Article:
Patent troll targets Minecraft

Famous patent troll Uniloc is suing the creators of popular indie title Minecraft (PDF), which it claims infringes a patent it holds on copy protection software.

But it might need to improve its own game, as the filing misspells its target as "Mindcraft", and developer Markus "Notch" Persson has already vowed not to give in.

"Step 1: Wake up. Step 2: Check email. Step 3: See we're being sued for patent infringement. Step 4: Smile," Notch wrote at Twitter. "Unfortunately for them, they're suing us over a software patent. If needed, I will throw piles of money at making sure they don't get a cent."

Filed in 2001 and awarded in 2005, Uniloc's patent describes a system for "preventing unauthorized access to electronic data" which involves communication between a portable device and a license registration authority. Uniloc claims that this patent gives it rights to software that verifies licensing on the Android operating system.

Writes Uniloc: "Mojang is directly infringing one or more claims of the ’067 patent in this judicial district ... by or through making, using, offering for sale, selling and/or importing Android based applications for use on cellular phones and/or tablet devices that require communication with a server to perform a license check to prevent the unauthorized use of said application, including, but not limited to, Mindcraft."

Notch, however, said that Minecraft does not perform license checks in the manner described by the patent--then took a jab at the whole idea of patented software, for good measure: "Software patents are plain evil. Innovation within software is basically free, and it's growing incredibly rapid. Patents only slow it down."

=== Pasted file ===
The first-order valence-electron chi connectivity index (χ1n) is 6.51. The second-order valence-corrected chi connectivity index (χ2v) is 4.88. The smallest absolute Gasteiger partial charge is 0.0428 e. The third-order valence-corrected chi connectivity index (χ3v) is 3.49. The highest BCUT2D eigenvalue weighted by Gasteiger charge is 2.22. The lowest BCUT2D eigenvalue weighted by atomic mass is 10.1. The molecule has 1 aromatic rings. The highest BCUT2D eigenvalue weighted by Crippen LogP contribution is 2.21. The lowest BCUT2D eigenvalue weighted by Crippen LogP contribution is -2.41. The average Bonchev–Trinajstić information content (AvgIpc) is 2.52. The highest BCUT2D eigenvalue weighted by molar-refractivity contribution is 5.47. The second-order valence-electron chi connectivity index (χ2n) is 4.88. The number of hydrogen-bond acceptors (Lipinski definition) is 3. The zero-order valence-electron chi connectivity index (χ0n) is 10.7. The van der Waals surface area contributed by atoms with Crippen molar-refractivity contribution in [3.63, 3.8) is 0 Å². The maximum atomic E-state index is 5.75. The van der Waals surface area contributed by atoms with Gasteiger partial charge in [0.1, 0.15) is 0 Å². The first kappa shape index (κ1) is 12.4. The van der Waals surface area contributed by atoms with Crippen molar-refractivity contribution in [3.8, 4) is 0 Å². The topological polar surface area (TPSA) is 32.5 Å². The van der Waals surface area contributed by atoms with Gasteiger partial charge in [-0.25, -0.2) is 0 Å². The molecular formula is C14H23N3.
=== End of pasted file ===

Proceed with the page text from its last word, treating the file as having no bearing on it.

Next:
Based in Luxembourg, Uniloc now markets itself as an intellectual property "incubation lab" specializing in computer security. It filed the lawsuit against Sweden's Mojang in Tyler, Texas, a venue famous for favoring plaintiffs in patent infringement cases. Uniloc's past targets include Microsoft, but it recently turned its attention to smaller beer, such as stock photography sites.

Demanding royalties, damages and interest, Uniloc claims to have extracted settlements from about a third of the companies it targets.



  1. Notch has become something of a saint for certain, very vocal portions of the internet; I wonder if this firm has any idea what it is getting into, or if they have just want to get in on the “bear love” action too. 

    1. If they wanted publicity, they’re getting it. They might not want it, however.

      When Notch says he is willing to sink a huge amount of money to make sure you get nothing, he means it, and he has the bank account to back his words up. Mojang is a small but very rich company — and I’m certain that’s why these scum lawyered up.